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Anesthesiology. 1992 Dec;77(6):1125-33.

Effects of intravenous dexmedetomidine in humans. I. Sedation, ventilation, and metabolic rate.

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Department of Anesthesiology, University of California, Los Angeles.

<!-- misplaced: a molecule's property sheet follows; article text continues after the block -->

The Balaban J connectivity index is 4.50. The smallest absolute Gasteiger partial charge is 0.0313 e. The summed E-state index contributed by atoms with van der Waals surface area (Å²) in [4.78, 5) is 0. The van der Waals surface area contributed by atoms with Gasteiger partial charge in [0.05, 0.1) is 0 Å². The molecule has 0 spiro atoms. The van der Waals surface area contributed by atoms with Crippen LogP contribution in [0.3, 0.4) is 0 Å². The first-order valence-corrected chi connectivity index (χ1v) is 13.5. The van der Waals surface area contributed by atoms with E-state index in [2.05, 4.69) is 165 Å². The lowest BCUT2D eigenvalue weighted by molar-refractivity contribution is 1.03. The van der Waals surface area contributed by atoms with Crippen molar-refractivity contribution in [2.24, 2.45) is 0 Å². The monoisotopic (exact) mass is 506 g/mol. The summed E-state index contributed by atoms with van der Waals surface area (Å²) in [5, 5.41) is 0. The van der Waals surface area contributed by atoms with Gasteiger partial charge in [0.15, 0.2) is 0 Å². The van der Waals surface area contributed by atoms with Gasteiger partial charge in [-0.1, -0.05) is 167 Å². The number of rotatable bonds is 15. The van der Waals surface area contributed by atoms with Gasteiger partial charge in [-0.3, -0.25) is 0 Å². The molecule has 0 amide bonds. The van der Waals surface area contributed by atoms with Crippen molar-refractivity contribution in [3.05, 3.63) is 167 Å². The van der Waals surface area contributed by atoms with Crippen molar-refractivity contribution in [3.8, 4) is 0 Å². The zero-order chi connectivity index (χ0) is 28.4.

Dexmedetomidine (DMED) is a highly selective centrally acting alpha 2-adrenergic agonist thought to provide significant sedation without appreciable ventilatory effects. This double-blind, placebo-controlled experiment evaluated four dose levels of DMED (0.25, 0.5, 1.0, and 2.0 micrograms/kg intravenously over 2 min) in 37 healthy male volunteers. Measurements of sedation, arterial blood gases, resting ventilation, hypercapnic ventilatory response (HVR), and metabolic rate (O2 consumption and CO2 production) were performed at baseline, 10 min after DMED infusion, and thereafter at the end of each subsequent 45-min period. DMED caused sedation resulting in loss of responsiveness in most of the subjects administered 1.0 and 2.0 micrograms/kg; sedation was evident for 195 min following 2.0 micrograms/kg (P < .05). Ten minutes following infusion of 1.0 and 2.0 micrograms/kg, PaCO2 had increased by 5.0 and 4.2 mmHg, respectively (P < .05), and 60 min following 2.0 micrograms/kg, VE had decreased by 28% (P < .05). The placebo group showed a progressive increase in the HVR slope (50% increase by 330 min following the infusion; P < .05). Overall, across all the DMED doses, the slope was decreased (P < .05) at all times after DMED. The calculated ventilation at a PaCO2 of 55 mmHg was decreased (39%; P < .05) 10 min following 1.0 and 2.0 micrograms/kg, returning to control values by 285 min following 2.0 micrograms/kg. O2 consumption increased 16% (P < .05) at 10 min following 2.0 micrograms/kg; CO2 production decreased (22% at 60 min). By 5 h postinfusion, both had returned to normal.(ABSTRACT TRUNCATED AT 250 WORDS)

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